The skepdick saw this picture going around his Facebook feed this Memorial Day weekend and wondered about the veracity of flag desecration laws, including this one from Arkansas. Is it really illegal to defile, burn, place on the ground, or trample a flag of the United States? Wouldn’t this be the antithesis of the foundation of our Constitution? Or does this country have a law that protects people’s feelings and intangible symbols? Let’s dig into some legal statutes and see what the Supreme Court has to say about this issue and whether or not you can be arrested for wearing this sweater.
while doing some skeptic research. It didn’t take me long to give it a very poor trustworthiness rating (Go to www.mywot.com to learn how you can rate sites as well). The article claims scientists just made this “new” discovery about how chemotherapy causes cancer but its nothing more than a rehashing of this news story from August 2012.
The actual journal article referenced in the article does not suggest that chemotherapy causes cancer. Far from it. But some reporter (I won’t call this person a journalist) decided to run with the “chemo causes cancer” headline and now the story keeps popping up like, well, cancer. Why? Because fear headlines sell papers. That’s why. Continue reading →
The skepdick attended TAM 2013 last weekend. There will be more than a few posts on skepdick.org inspired by the conference, but this one had to be written first.
I discovered the term, “skepticism”, in the fall of 2012; I can’t pinpoint the exact source, but it was probably from something on the radio. When googling this wonderful new term, I came across the Skeptics Guide to the Universe and the Skeptoid podcasts. After listening to a few (hundred) of those podcasts I felt I too might have something to offer the world, so after some deliberation I decided I liked the word skepdick. My friends would agree that I am often accused of coming off like a dick in situations where I feel I’m not being mean at all, but merely showing people that their beliefs are not grounded in reality. Thus was born a skepdick. Imagine my surprise when no one had already claimed the website; looking back perhaps I should have been a little more suspicious of that fact.
The skepdick often wonders, “What’s the harm?”. If you take a daily multivitamin, are you wasting money? Yes. Are you doing any real harm to your body? Probably not. There’s no real harm in believing in Bigfoot or the Loch Ness monster (neither of which have any evidence of being real), nor is there harm in carrying a rabbit’s foot for luck (bad luck may be real, just ask any casino I’ve been to). My friends and I have a long running argument about how belief in reiki massage may actually be helpful (I say nay, they say yea. I’ve been dying to write that article, soon perhaps). You see where this is going, don’t you?
What’s the harm in allowing pseudoscience (any topic not scientifically proven to be real) to masquerade as real legitimate science?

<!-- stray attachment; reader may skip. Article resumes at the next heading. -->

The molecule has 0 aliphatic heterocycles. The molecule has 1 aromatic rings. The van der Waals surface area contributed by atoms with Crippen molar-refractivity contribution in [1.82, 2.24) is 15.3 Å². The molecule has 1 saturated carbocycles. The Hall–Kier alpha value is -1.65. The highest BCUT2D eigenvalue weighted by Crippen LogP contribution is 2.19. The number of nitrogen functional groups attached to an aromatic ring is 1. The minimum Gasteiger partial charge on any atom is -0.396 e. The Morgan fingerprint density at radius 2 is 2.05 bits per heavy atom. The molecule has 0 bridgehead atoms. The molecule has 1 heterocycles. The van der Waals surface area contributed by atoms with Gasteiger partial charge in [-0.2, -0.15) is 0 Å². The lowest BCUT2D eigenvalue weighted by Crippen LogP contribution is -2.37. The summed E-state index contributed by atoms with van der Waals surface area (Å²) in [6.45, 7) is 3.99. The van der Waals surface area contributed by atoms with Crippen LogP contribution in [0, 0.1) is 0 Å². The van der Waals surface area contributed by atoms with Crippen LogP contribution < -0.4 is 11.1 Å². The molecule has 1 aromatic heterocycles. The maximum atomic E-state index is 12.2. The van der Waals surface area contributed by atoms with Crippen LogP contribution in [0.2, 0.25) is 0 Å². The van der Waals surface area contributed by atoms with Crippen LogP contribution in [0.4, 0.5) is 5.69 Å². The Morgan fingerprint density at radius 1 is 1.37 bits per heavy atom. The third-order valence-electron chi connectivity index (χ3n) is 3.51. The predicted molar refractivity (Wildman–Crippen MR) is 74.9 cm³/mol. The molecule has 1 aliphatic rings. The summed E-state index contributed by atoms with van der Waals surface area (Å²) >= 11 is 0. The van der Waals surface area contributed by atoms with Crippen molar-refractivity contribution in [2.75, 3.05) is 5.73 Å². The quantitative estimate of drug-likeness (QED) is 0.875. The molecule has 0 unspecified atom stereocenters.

More often that not we come across a case of how belief in pseudoscience causes actual harm. Whatstheharm.net is a fantastic site with hundreds of such examples. Examples of harm do not in and of themselves constitute a proper argument against the pseudoscientific belief, rather they serve as a warning against believing in the pseudoscience. The proper argument is that pseudoscience is not real. No good evidence, no good studies, no good reason to believe in it. These examples show how the belief in non-reality/fantasy can go horribly wrong.
The harm from pseudoscience is completely avoidable only if people start thinking critically. Let’s look at a very recent example of how belief in a pseudoscience like psychic abilities can be disastrous. Continue reading →
The skepdick was using his Samsung Galaxy S3 during the Ironman 3 credits last week checking on imdb if the movie was originally scheduled for a Christmas release (it wasn’t) and if there was a typical post credits Marvel universe scene (there was and it sucked). The phone was quite bright in the dark theater and my friend suggested I install this new Twilight app on my phone. The app supposedly helps keep you in a stable sleep cycle.
At night, using your phone’s gps to synchronize with the local time of day, the app automatically dims the screen and at the same time applies a red filter to the display. The red filter and dimness are all user adjustable. The idea is that bright blue-tinted light from tablet and phone displays is more deleterious to sleep patterns than red light. Let’s investigate this notion of specific types of light-dependent sleep patterns and see if the app is worth the cost (it’s free). Open your eyes wide, look into the light and say hello to Carol Anne.
The skepdick heard about a new product claiming to waterproof your cell phone called Liquipel . While the company doesn’t mention nanotechnology in its own website materials, the phrase “watersafe nanotechnology” is mentioned liberally throughout most media reports and if you google waterproof nanotechnology you will find other self-proclaimed nanotech companies like NeverWet. Is this the new frontier in nanotechnology or is the word being used as a gimmick because it sounds sciency? Let’s get out our electron microscope and take a look.